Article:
Eugene Nida on the other hand is in favour of domestication, although he does not call it by that name. He makes a distinction between two types of equivalences as the two basic translation orientations; formal and dynamic (also known as functional) equivalance. The first focuses mainly on the message itself, paying attention to both form and content. It is a way of giving comprehension into the lexical, grammatical or structural form of a source text; this is similar to literal translation and foreignization. The latter, however, is built on the principle of equivalent effect, meaning the relationship between the target receiver and message should be the same as that between the original receiver and message.
This problem comes from their understanding in Arabic grammatical rules that allows to use a nominative pronoun between two nouns to make a nominal phrase. This rule is considered correct in Arabic structure. Example: English (My brother is responsible), Arabic (My brother he
Hence, the translator will try to achieve the same function in the TT even though, it may appear unfaithful to the ST. The idea of a good translation relates to an idea of fluency in the TT or a way to make the target text acceptable. In line with this, Hatim and Mason explain translating as "an act of communication which attempts to relay, across cultural and linguistic boundaries, another act of communication (which may have been intended for different purposes and different readers/hearers)"(2005:1). That so, the translator needs to study all the linguistic and cultural parts involved in translating in order to achieve a new text from the source language, that the TT readers can understand and relate to in their own cultural context. This agrees with the concept of "dynamic" and "equivalent effect” developed by Eugene Nida.
Thus, the translator must choose the most vital meaning to maintain the spirit of the text after its translation. The third type is quite the opposite of the second one since many words translated into one text. Last but not the least, the fourth type which is null equivalence or ‘nothing’, which means a certain text has no equivalence in translation, thus it leads to a new definition known as transliteration. Transliteration is the conversion of one text to another. For instance, the word ‘Majd’ is a name which has no meaning in English, while in Arabic it means ‘glorification’.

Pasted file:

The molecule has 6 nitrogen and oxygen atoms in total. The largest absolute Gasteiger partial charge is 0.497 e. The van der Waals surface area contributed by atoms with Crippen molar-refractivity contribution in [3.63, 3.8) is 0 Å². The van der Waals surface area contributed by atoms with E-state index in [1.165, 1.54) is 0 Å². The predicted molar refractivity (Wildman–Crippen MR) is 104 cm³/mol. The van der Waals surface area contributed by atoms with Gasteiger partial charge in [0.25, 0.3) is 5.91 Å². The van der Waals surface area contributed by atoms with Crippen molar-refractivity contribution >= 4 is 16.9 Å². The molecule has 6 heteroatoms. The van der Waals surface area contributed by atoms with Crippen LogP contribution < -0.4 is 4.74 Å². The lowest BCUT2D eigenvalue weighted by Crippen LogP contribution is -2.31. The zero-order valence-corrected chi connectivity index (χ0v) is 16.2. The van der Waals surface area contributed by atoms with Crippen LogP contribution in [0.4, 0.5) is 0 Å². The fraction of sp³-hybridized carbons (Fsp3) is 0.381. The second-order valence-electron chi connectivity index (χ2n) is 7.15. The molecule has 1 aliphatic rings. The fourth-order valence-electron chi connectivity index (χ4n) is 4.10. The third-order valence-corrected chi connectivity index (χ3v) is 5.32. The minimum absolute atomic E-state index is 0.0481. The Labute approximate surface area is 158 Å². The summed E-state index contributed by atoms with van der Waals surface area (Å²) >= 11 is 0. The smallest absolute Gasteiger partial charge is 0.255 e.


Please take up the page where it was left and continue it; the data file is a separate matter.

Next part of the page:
In a similar position, E. A. Nida defines translating as reproducing in the receptor language the closest natural equivalent of the source language, first in terms of meaning and second in term of style. Thus, priority must be given to meaning over form in translation to convey the accuracy of the initial text and give the target version the readability. This viewpoint will be trenchantly clarified with the illustration of Vladimir Nabokov’s “Lolita” and its Vietnamese version translated by Dương Tường in the following discourse. First and foremost, for ideas are common to the understanding of all men, but words and manners of speech are particular to different nations (As-Safi), a translator must consider meaning dominant over form to conserve the accuracy of
It means that the knowledge about a language is not limited by knowing its vocabulary or structure, it includes knowing another reality, another world perspective. To translate, derived from Latim traducere, is defined as "Express the sense of (words or text) in another language" and also "to render in another language" . However, the act of translate a book is more than to transpose equivalent words from the source language into the target language. This conception considers that exist a perfect equivalent to each sign in each language, which is not a real idea. First of all, translation pass from the translator 's world perspective and experiences, hance two different translations from the same book will have distinct interpretations, which involves differents readings and purposes.
If the same text is given to the learners at the beginners’ stage of language learning, they will definitely find it obscure, difficult to understand, and enjoy. Therefore, no learning in terms of language acquisition will take place. Therefore, the original text is simplified either by removing the difficult words and expressions, figurative styles or by replacing the same with the simple words and phrases which are
Communication and Translation are interrelated skills. It is translation that makes cross-cultural, cross-national and cross-lingual communication possible. It is not an exaggeration to state that the need for Translation often follows the need to communicate. Given the range of foreign and native language skills available around the globe, communicating in any language can present a challenge, and that is exactly where the need for translation steps in. Translation converts content from one language to another and make it accessible.
The Arabic language: only the article and the demonstrative pronouns precede the modified noun, as in hatah - rajulu. “This man.” The connection between modifier and the modified noun is so firm that an inserted a word can’t intervene, e. g. the language and the poetry of the Arabs: is to be translated lisanu –I ‘Arabi wa-siruhum that is the language of the
Owing to everything cannot be explained by actions, pictures and objects. Learning language means not just improving reading and writing skills by memorizing grammar as GTM and not just developing speaking and listening skills by practicing dialogue and pattern as ALM. It is acquiring certain skills and comprehension of language and background. Hence, there is nothing to say which one is the ‘right’ answer about what is the best method for the teacher and student. Each method has strengths and weakness, as the methods aims are also different.